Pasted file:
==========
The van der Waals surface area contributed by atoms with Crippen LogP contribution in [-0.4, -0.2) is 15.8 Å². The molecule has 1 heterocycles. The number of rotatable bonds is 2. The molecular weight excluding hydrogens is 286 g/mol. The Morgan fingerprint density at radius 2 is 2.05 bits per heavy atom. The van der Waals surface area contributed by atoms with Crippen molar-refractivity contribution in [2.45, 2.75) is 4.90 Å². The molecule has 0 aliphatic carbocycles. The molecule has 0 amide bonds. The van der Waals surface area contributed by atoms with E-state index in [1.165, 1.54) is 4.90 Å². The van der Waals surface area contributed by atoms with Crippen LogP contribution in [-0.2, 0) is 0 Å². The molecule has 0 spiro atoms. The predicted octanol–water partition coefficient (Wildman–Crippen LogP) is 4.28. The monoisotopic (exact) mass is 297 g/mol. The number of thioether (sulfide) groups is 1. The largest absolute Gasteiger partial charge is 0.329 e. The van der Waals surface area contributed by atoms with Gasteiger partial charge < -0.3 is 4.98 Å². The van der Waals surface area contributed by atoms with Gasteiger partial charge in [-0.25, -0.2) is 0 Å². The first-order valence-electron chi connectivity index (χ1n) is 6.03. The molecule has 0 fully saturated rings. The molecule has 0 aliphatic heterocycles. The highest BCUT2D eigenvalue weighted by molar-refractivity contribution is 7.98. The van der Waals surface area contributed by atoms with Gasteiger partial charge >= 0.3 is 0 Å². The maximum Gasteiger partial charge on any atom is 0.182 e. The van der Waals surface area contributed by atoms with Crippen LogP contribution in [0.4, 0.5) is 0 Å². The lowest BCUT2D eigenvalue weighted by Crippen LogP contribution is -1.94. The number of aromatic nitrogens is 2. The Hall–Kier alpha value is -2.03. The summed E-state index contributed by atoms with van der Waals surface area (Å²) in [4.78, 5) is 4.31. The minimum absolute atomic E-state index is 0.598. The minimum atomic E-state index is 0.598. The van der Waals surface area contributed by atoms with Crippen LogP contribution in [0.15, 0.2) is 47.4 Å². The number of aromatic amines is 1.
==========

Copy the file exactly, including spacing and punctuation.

The van der Waals surface area contributed by atoms with Crippen LogP contribution in [-0.4, -0.2) is 15.8 Å². The molecule has 1 heterocycles. The number of rotatable bonds is 2. The molecular weight excluding hydrogens is 286 g/mol. The Morgan fingerprint density at radius 2 is 2.05 bits per heavy atom. The van der Waals surface area contributed by atoms with Crippen molar-refractivity contribution in [2.45, 2.75) is 4.90 Å². The molecule has 0 aliphatic carbocycles. The molecule has 0 amide bonds. The van der Waals surface area contributed by atoms with E-state index in [1.165, 1.54) is 4.90 Å². The van der Waals surface area contributed by atoms with Crippen LogP contribution in [-0.2, 0) is 0 Å². The molecule has 0 spiro atoms. The predicted octanol–water partition coefficient (Wildman–Crippen LogP) is 4.28. The monoisotopic (exact) mass is 297 g/mol. The number of thioether (sulfide) groups is 1. The largest absolute Gasteiger partial charge is 0.329 e. The van der Waals surface area contributed by atoms with Gasteiger partial charge < -0.3 is 4.98 Å². The van der Waals surface area contributed by atoms with Gasteiger partial charge in [-0.25, -0.2) is 0 Å². The first-order valence-electron chi connectivity index (χ1n) is 6.03. The molecule has 0 fully saturated rings. The molecule has 0 aliphatic heterocycles. The highest BCUT2D eigenvalue weighted by molar-refractivity contribution is 7.98. The van der Waals surface area contributed by atoms with Gasteiger partial charge >= 0.3 is 0 Å². The maximum Gasteiger partial charge on any atom is 0.182 e. The van der Waals surface area contributed by atoms with Crippen LogP contribution in [0.4, 0.5) is 0 Å². The lowest BCUT2D eigenvalue weighted by Crippen LogP contribution is -1.94. The number of aromatic nitrogens is 2. The Hall–Kier alpha value is -2.03. The summed E-state index contributed by atoms with van der Waals surface area (Å²) in [4.78, 5) is 4.31. The minimum absolute atomic E-state index is 0.598. The minimum atomic E-state index is 0.598. The van der Waals surface area contributed by atoms with Crippen LogP contribution in [0.15, 0.2) is 47.4 Å². The number of aromatic amines is 1.